What is it about the dance show that turns fe­male news­read­ers into strut­ting di­vas the sec­ond they hit the floor? Laura Craik in­ves­ti­gates

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Kate Sil­ver­ton and the Strictly news­reader phe­nom­e­non.

If there’s one thing Strictly can be re­lied upon to do, it’s de­liver a fris­son of fam­ily-friendly, pre-wa­ter­shed-ap­pro­pri­ate sex ap­peal. Although in the case of some con­tes­tants, per­haps ‘fris­son’ is too mea­gre a mea­sure. For who was this slink­ing on to the stage in a lip­stick-red fish­tail gown, lan­guorous pur­ple evening gloves and a tum­ble of red curls? Could it be… Kate Sil­ver­ton? Her off the news? With the glasses and the short, prac­ti­cal hair?

When even Craig Revel Hor­wood casts his usual harsh crit­i­cisms aside to call you ‘sul­try, sexy, se­duc­tive’, you know you’ve made an im­pact. But if Kate, 48, was shocked and sur­prised at his ver­dict, she re­ally shouldn’t have been. Ever since se­ries one back in 2004, fe­male news­read­ers have been daz­zling on the dance­floor, strut­ting their stuff in a man­ner more sugges­tive of them hav­ing been for­mer mem­bers of The Pussy­cat Dolls as op­posed to som­bre read­ers of News at Ten. Who can fail to re­call Natasha Kaplin­sky, whose chem­istry with part­ner Bren­dan Cole led to per­sis­tent ru­mours of an af­fair? Few would ever have bet that Natasha would waltz off with the show’s in­au­gu­ral tro­phy. But she did.

Kate is the lat­est in a long line of news­read­ers who have taken to ball­room danc­ing with a pas­sion that would put the pro­fes­sion­als to shame. Kate Gar­raway shone in se­ries five, Katie Der­ham sparkled in se­ries 13 and Su­sanna Reid nar­rowly missed win­ning se­ries 11, pipped at the post by Abbey Clancy.

Less suc­cess­ful was ITV’s Good Morn­ing Bri­tain an­chor Char­lotte Hawkins. Last year she was paired with Bren­dan Cole; they were elim­i­nated in the fourth week of the com­pe­ti­tion. And a year be­fore that, BBC Break­fast’s Naga Munchetty didn’t make it past week three – pos­si­bly be­cause of her reser­va­tions about how the show might af­fect her rep­u­ta­tion as a cred­i­ble news­reader. ‘I’ve got a se­ri­ous per­sona on air and it’s im­por­tant the pub­lic trust and re­spect me,’ she said. ‘I was con­cerned they’d see me spin­ning around in se­quins then not take what I’m say­ing as se­ri­ously.’ Hard to re­lax into a rumba with such mis­giv­ings.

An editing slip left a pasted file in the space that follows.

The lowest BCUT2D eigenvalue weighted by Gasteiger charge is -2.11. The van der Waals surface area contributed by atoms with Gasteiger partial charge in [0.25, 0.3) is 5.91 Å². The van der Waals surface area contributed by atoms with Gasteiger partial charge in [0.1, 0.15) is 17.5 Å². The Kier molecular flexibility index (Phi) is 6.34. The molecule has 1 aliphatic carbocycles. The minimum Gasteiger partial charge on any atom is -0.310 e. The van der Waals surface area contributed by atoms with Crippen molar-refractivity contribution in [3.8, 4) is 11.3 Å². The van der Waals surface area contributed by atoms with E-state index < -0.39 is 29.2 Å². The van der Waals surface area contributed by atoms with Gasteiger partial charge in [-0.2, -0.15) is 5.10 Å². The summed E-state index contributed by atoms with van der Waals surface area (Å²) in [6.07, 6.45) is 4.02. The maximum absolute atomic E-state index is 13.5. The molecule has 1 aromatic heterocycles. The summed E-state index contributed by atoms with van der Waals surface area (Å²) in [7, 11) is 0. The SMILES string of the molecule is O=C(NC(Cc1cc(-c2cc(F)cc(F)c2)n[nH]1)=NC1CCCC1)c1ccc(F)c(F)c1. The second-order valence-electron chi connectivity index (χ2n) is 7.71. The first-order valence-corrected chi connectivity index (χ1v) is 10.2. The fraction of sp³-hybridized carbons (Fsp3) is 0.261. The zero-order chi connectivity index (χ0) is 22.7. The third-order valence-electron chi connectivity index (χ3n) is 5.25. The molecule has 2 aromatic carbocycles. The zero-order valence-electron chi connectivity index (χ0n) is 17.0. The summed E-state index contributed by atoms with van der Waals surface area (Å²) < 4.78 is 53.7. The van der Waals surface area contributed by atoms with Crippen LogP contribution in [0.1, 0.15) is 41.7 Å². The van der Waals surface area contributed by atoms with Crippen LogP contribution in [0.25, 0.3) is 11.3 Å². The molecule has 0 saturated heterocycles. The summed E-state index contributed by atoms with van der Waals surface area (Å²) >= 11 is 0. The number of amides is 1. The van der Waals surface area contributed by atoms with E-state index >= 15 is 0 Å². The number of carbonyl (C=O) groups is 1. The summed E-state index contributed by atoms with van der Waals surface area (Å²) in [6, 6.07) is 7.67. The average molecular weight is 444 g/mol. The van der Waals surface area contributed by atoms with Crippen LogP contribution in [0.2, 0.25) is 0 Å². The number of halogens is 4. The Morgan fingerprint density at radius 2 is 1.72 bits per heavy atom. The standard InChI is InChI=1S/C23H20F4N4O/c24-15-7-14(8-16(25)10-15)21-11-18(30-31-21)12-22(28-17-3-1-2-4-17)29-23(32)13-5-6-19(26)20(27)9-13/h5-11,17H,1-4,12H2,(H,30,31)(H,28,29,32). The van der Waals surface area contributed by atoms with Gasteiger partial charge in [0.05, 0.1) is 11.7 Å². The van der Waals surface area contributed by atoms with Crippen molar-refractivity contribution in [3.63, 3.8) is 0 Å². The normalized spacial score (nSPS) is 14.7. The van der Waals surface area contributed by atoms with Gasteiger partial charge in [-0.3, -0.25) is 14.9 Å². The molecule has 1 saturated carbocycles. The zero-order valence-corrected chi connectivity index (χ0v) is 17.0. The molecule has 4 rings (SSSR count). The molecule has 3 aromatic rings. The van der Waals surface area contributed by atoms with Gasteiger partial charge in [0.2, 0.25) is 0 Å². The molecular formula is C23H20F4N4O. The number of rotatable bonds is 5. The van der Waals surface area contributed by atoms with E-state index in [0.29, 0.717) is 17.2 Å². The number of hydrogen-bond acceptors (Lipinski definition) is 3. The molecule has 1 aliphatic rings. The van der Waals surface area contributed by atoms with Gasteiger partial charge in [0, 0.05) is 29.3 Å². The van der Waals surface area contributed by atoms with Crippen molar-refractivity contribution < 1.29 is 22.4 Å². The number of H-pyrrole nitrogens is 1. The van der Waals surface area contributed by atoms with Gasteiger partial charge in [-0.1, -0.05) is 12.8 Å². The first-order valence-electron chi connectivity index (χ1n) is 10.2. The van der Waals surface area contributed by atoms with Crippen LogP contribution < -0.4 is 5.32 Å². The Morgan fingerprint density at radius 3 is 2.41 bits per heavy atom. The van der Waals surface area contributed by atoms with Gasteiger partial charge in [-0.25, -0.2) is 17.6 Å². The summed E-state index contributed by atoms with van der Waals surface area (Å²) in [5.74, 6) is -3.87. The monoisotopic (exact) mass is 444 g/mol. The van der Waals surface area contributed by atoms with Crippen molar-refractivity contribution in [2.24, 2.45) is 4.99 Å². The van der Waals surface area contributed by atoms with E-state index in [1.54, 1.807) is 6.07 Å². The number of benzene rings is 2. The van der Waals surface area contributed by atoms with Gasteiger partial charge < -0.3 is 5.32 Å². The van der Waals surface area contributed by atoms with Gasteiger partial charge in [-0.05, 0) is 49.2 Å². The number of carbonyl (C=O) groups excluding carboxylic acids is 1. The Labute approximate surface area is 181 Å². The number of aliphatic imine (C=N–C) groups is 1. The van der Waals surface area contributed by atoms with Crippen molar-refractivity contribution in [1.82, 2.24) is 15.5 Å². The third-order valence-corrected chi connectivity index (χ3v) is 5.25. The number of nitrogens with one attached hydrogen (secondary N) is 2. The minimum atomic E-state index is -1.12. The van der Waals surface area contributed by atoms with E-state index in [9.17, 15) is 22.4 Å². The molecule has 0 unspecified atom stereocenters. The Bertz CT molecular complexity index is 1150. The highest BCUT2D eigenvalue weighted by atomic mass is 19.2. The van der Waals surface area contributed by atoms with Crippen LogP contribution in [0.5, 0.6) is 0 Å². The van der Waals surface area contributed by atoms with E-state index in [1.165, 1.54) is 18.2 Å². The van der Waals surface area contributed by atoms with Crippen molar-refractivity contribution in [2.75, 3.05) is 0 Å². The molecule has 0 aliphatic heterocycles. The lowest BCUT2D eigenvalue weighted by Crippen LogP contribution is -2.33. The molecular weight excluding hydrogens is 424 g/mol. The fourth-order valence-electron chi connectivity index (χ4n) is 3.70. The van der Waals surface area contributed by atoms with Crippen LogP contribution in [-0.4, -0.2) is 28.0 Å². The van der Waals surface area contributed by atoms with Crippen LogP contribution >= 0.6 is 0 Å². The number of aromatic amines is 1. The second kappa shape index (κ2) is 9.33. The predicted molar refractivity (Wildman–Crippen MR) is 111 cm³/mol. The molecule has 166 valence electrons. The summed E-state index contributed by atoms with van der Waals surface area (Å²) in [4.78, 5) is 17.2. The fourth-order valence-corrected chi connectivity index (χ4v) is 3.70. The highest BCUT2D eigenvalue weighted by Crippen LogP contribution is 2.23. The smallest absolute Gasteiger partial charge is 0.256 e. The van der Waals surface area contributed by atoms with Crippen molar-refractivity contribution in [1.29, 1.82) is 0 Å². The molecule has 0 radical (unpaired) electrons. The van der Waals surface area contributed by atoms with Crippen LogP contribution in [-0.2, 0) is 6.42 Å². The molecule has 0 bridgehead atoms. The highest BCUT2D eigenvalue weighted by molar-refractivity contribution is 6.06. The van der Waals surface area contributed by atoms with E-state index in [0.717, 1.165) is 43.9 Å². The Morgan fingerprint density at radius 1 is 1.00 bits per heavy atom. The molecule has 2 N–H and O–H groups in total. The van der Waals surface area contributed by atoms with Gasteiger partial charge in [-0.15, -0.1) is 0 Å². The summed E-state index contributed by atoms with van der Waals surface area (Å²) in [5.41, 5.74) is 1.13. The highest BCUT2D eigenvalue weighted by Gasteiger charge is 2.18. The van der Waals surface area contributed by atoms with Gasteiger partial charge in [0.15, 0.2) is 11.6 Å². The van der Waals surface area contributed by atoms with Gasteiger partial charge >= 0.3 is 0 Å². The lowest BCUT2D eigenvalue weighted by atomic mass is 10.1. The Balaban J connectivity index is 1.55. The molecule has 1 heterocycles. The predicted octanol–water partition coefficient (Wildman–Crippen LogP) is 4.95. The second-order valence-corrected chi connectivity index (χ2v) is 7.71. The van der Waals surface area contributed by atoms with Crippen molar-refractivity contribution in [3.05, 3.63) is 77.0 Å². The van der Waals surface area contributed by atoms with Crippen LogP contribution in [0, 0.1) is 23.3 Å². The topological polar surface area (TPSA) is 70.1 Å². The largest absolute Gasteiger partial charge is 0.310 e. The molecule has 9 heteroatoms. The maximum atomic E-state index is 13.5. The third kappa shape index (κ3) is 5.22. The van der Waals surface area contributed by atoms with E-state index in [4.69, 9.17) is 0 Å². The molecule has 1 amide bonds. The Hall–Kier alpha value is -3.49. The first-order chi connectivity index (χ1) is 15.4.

Naga needn’t have wor­ried. Af­ter all, she and her ilk were only fol­low­ing in the twinkly-heeled foot­steps of An­gela Rip­pon, the first fe­male news­reader to dance into the na­tion’s hearts back in 1976. Watched by an au­di­ence of 26 mil­lion, it’s hard to con­vey the cul­tural im­pact of An­gela high-kick­ing her way on to The More­cambe & Wise Show Christ­mas spe­cial in a di­aphanous cream tulle gown. Rather than dent­ing An­gela’s cred­i­bil­ity, how­ever, it en­hanced it, en­abling her to shed the news­reader’s staid, one- di­men­sional im­age and em­brace a more mul­ti­fac­eted ca­reer. In 2011, aged 67, An­gela re-en­acted this most fa­mous of TV mo­ments for Chil­dren In Need, de­light­ing au­di­ences anew by prov­ing that she could still do the splits.

So why do fe­male news­read­ers morph into such sul­try sex­pots the mo­ment a se­quined ball­gown looms near? Dance psy­chol­o­gist Dr Peter Lo­vatt has a the­ory: ‘Read­ing the news is based on clear com­mu­ni­ca­tion, a metic­u­lous at­ten­tion to de­tail and an abil­ity to re­tain self- con­trol – skills that are also es­sen­tial for danc­ing a fox­trot, the vi­en­nese waltz or a tango,’ he ex­plains. ‘But whereas read­ing the news re­quires the pre­sen­ter to com­mu­ni­cate facts and in­for­ma­tion while sit­ting or stand­ing still, danc­ing is dy­namic rather than static. And it’s wrapped in vi­brant colour and se­quins. These dif­fer­ences give us the op­por­tu­nity to see a very ob­vi­ous transformation. A news­read­ing cater­pil­lar be­comes a danc­ing but­ter­fly.’

Per­haps it’s this meta­mor­pho­sis which so en­dears news­read­ers to the Strictly au­di­ence. Whether your favourite is Cin­derella, My Fair Lady or Grease, ev­ery­body loves a transformation story; that, ‘why, Miss Jones!’ mo­ment when the sub­ject takes off her glasses, shakes out her hair and em­braces her in­ner sex god­dess. To the viewer, this com­bi­na­tion of fa­mil­iar­ity and nov­elty is cathar­tic, se­duc­tive. ‘Danc­ing news­read­ers give us hope,’ says Lo­vatt. ‘They show us that change is pos­si­ble, that we too have the po­ten­tial to trans­form.’

Alas, male news­read­ers don’t quite have the same ‘danc­ing but­ter­fly’ ap­peal as their fe­male coun­ter­parts. In se­ries 13, Jeremy Vine looked more like a danc­ing grasshop­per; Ni­cholas Owen was elim­i­nated in week one of se­ries four, and John Sergeant was so dire that he chose to bow out of se­ries six, de­spite be­ing part­nered with the for­mi­da­ble Kristina Ri­hanoff. No won­der there are no male news­read­ers in the cur­rent se­ries: they were all prob­a­bly too afraid to say yes.

So this year Kate Sil­ver­ton will just have to rep­re­sent news­read­ers of both sexes – long may she keeeeeep danc­ing.

FROM LEFT: Natasha Kaplin­sky, Naga Munchetty, Kate Sil­ver­ton, Su­sanna Reid, Kate Gar­raway and Katie Der­ham

An­gela Rip­pon, right, set the tone for fu­ture gen­er­a­tions of news­read­ers when she came out from be­hind the desk to dance with More­cambe & Wise for their 1976 Christ­mas spe­cial. Kate Sil­ver­ton (below) siz­zled as Jes­sica Rab­bit in a fox­trot with pro part­ner Al­jaz Sko­r­janec in the cur­rent se­ries of Strictly

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